The Guest House
This being human is a guest house.
Every morning a new arrival.
A joy, a depression, a meanness,
some momentary awareness comes
as an unexpected visitor.
Welcome and entertain them all!…
Even if they are a crowd of sorrows,
who violently sweep your house
empty of its furniture,
still, treat each guest honorably.
He may be clearing you out
for some new delight.
The dark thought, the shame, the malice.
meet them at the door laughing and invite them in.
Be grateful for whatever comes.
because each has been sent
as a guide from beyond.
How easy is it to mentally & physically checkout anytime discomfort arises? Anxiety; there’s a pill for that. Insecurity; point out other people’s flaws. Boredom; eat. Depression; alcohol. The list goes on. Something I picked up through Buddhism and Tara Brach, is this idea of “Inviting Mara to Tea.” There’s countless times whether it be in meditation or while driving into work where I’ll experience the feelings of sadness/fear/anxiety start to creep up out of the blue. First initial reaction as with most people; fuck this, I’m out. Through meditation though, alongside with “Inviting Mara to Tea”, I’ve adopted two principals to help combat the doom and gloom.
First things first; you have to start realizing that these are nothing more than random thoughts/emotions that will pass in the matter of minutes unless you cling to them. The average person has 50,000-70,000 thoughts a day. If you honestly think that you’re consciously responsible for thinking up each and every one of those thoughts, you’re out of your fucking mind.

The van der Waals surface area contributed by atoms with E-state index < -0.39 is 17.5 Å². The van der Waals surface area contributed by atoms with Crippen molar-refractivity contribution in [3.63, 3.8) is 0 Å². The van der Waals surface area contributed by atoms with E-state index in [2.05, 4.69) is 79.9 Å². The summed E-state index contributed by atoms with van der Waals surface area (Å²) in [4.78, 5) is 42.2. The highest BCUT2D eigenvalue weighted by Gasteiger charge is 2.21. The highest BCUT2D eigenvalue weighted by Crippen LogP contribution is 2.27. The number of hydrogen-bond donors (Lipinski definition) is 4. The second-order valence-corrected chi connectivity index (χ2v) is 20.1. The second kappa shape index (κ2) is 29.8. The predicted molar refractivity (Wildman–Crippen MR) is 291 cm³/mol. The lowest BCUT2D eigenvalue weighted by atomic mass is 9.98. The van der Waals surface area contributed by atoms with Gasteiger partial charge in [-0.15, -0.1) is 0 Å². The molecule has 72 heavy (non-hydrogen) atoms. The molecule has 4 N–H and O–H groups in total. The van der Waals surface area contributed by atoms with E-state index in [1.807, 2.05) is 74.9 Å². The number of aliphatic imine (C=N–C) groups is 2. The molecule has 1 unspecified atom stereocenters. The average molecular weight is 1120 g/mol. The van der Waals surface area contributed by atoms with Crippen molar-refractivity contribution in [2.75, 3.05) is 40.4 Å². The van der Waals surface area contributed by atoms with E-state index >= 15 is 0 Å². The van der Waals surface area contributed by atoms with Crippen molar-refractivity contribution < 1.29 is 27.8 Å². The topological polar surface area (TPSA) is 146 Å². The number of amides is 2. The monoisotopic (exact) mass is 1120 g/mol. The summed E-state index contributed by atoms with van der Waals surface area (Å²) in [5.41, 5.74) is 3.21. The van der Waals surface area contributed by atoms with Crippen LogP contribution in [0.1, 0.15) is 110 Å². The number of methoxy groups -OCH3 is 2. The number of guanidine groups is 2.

You have to start becoming mindful enough throughout daily life to not let these emotions yank you around. You feel the emotion of anger before you become angry––if you’re paying close attention. Notice it for what it is, a passing emotion. But the very moment you cling onto that feeling of anger, you now just became angry versus being able to watch that feeling of anger without reacting to it, and then letting it pass on by.
Now for step number two and the whole idea behind this blog because I’ll tell you right now that step numero uno isn’t always going to work out. The next time you should feel discomfort creep up, stop trying to turn away from that feeling and face it head on. Feel that feeling of anxiety, anger, or depression to there fullest.
Ride out that wave and try to follow into the body just where exactly that feeling is coming from. Your chest? Down in the stomach? You’ll notice that one of two things will happen. You’ll either find that maybe there is an underlying reason that’s causing that feeling of discomfort, and if so, fine. Stop trying to hide from these emotions. There’s only so many times you can mask the symptoms before you realize you need to get to the root cause.
Or two, which is usually the case. You’ll realize that a lot of these feelings of discomfort are nothing more than smoke & mirrors once fully accepted.
Quick back story: I remember one time specifically while I was meditating and had a sudden rush of fear come up. I’m talking heavy duty, baby. I had this felt this sensation before and immediately shut mediation sessions down in the past. Too many times I backed away from it, but that time I let it take over completely. Accepting that in that moment, fear was what I was feeling. And it wasn’t until that moment, that once I fully accepted it, it disappeared as quickly as it came. Smoke and fucking mirrors I tell ya.